7. These flowers are of three kinds — temporal, sensual, and spiritual. All of them occupy the heart, and stand in the way of the spiritual detachment required in the way of Christ, if we regard them or rest in them. The soul, therefore, says, that it will not stop to gather any of them, that it may seek after God. It seems to say, I will not set my heart upon riches or the goods of this world; I will not indulge in the satisfactions and ease of the flesh, neither will I consult the taste and comforts of my spirit, in order that nothing may detain me in my search after my Love on the toilsome mountains of virtue. This means that it accepts the counsel of the prophet David to those who travel on this road: “If riches abound, set not your heart upon them,”6363Ps. 61:11 This is applicable to sensual satisfactions, as well as to temporal goods and spiritual consolations.
8. From this we learn that not only temporal goods and bodily pleasures hinder us on the road to God, but spiritual delight and consolations also, if we attach ourselves to them or seek them; for these things are hindrances on the way of the cross of Christ, the Bridegroom. He, therefore, that will go onwards must not only not stop to gather flowers, but must also have the courage and resolution to say as follows:
“I will fear no wild beasts and I will go over the mighty and the frontiers.”
Here we have the three enemies of the soul which make war against it, and make its way full of difficulties. The wild beasts are the world; the mighty, the devil; and the frontiers are the flesh.
9. The world is the wild beasts, because in the beginning of the heavenly journey the imagination pictures the world to the soul as wild beasts, threatening and fierce, principally in three ways. The first is, we must forfeit the world’s favor, lose friends, credit, reputation, and property; the second is not less cruel: we must suffer the perpetual deprivation of all the comforts and pleasures of the world; and the third is still worse: evil tongues will rise against us, mock us, and speak of us with contempt. This strikes some persons so vividly that it becomes most difficult for them, I do not say to persevere, but even to enter on this road at all.
10. But there are generous souls who have to encounter wild beasts of a more interior and spiritual nature — trials, temptations, tribulations, and afflictions of diverse kinds, through which they must pass. This is what God sends to those whom He is raising upwards to high perfection, proving them and trying them as gold in the fire; as David says: “Many are the tribulations of the just; and out of all these our Lord will deliver them.”6464Ps. 33:20 But the truly enamored soul, preferring the Beloved above all things, and relying on His love and favor, finds no difficulty in saying:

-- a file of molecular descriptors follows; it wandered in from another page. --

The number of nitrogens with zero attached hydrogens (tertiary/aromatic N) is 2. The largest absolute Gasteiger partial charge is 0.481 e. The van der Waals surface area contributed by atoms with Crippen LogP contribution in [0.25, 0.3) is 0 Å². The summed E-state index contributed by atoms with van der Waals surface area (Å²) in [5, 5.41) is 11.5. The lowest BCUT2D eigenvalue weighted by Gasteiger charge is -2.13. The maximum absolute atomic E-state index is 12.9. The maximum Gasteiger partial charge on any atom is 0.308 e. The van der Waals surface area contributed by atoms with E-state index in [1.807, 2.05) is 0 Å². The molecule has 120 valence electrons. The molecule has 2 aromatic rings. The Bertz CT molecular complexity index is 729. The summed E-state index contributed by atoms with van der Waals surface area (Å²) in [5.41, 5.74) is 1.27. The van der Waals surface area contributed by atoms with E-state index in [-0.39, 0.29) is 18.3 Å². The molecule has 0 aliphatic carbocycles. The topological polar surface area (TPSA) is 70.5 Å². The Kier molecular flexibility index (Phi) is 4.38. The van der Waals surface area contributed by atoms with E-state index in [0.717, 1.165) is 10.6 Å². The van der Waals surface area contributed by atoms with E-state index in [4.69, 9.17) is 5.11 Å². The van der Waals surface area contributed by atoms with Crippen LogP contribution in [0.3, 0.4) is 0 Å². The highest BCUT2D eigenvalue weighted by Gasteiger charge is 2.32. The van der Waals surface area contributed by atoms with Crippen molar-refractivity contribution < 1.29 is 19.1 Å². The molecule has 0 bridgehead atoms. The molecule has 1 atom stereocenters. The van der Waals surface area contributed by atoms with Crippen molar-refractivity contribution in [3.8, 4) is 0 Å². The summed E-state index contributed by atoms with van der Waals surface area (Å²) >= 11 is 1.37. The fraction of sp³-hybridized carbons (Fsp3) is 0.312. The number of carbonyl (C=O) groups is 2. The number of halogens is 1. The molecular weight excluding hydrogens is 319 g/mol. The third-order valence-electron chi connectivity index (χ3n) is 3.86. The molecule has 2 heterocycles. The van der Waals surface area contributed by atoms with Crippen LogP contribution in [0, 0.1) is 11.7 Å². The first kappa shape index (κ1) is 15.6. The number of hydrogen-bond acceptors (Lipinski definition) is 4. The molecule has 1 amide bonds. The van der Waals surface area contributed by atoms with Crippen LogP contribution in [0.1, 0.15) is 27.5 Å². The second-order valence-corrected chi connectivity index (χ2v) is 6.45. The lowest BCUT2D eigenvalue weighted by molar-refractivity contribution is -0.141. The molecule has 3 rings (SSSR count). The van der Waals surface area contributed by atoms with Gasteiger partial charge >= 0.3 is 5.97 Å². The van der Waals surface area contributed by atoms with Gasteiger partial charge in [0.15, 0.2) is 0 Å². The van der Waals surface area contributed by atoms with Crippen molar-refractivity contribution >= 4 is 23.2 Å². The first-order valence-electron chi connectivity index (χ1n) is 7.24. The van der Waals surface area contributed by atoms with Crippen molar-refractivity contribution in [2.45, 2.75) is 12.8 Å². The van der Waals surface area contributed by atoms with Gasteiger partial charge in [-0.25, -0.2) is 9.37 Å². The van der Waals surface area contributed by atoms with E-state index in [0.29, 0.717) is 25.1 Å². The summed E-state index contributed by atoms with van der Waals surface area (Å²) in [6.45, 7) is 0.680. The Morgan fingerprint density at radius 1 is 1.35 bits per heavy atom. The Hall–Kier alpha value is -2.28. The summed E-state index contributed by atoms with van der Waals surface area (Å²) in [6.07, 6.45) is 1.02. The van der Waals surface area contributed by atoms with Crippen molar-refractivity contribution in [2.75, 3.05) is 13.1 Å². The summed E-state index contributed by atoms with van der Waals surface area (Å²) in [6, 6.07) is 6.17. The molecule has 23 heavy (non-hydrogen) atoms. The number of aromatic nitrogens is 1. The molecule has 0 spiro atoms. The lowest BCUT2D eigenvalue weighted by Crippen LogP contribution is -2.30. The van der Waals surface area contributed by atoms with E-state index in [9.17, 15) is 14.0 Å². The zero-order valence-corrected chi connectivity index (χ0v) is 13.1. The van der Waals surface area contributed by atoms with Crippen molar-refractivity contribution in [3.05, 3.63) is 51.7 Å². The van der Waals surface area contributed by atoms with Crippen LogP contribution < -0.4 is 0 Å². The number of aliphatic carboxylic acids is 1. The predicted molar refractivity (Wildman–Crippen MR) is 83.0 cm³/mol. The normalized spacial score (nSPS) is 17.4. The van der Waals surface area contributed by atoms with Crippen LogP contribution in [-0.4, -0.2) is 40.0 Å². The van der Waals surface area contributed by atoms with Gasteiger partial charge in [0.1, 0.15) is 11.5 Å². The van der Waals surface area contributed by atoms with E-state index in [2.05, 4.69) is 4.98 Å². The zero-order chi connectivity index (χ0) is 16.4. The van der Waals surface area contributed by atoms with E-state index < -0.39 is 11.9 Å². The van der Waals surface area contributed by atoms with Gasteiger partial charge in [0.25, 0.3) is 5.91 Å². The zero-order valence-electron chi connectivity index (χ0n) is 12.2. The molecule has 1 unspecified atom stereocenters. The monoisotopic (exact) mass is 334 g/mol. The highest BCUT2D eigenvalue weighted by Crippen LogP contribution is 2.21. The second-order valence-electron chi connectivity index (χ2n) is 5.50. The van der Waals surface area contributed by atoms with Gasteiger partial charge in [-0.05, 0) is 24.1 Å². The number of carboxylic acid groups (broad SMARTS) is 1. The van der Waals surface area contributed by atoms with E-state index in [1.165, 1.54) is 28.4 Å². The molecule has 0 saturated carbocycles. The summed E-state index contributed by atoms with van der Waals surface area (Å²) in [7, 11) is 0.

“I will fear no wild beats” “and pass over the mighty and the frontiers.”
11. Evil spirits, the second enemy of the soul, are called the mighty, because they strive with all their might to seize on the passes of the spiritual road; and because the temptations they suggest are harder to overcome, and the craft they employ more difficult to detect, than all the seductions of the world and the flesh; and because, also, they strengthen their own position by the help of the world and the flesh in order to fight vigorously against the soul. Hence the Psalmist calls them mighty, saying: “The mighty have sought after my soul.”6565Ps. 53:5 The prophet Job also speaks of their might: “There is no power upon the earth that may be compared with him who was made to fear no man.”6666Job 41:24
12. There is no human power that can be compared with the power of the devil, and therefore the divine power alone can overcome him, and the divine light alone can penetrate his devices. No soul therefore can overcome his might without prayer, or detect his illusions without humility and mortification. Hence the exhortation of St. Paul to the faithful: “Put on the armor of God, that you may stand against the deceits of the devil: for our wrestling is not against flesh and blood.”6767Eph. 6:11 Blood here is the world, and the armor of God is prayer and the cross of Christ, wherein consist the humility and mortification of which I have spoken.
13. The soul says also that it will cross the frontiers: these are the natural resistance and rebellion of the flesh against the spirit, for, as St. Paul says, the “flesh lusts against the spirit,”6868Gal. 5:17 and sets itself as a frontier against the soul on its spiritual road. This frontier the soul must cross, surmounting difficulties, and trampling underfoot all sensual appetites and all natural affections with great courage and resolution of spirit: for while they remain in the soul, the spirit will be by them hindered from advancing to the true life and spiritual delight. This is set clearly before us by St. Paul, saying: “If by the spirit you mortify the deeds of the flesh, you shall live.”6969Rom. 8:13 This, then, is the process which the soul in this stanza says it becomes it to observe on the way to seek the Beloved: which briefly is a firm resolution not to stoop to gather flowers by the way; courage not to fear the wild beasts, and strength to pass by the mighty and the frontiers; intent solely on going over the mountains and the strands of the virtues, in the way just explained.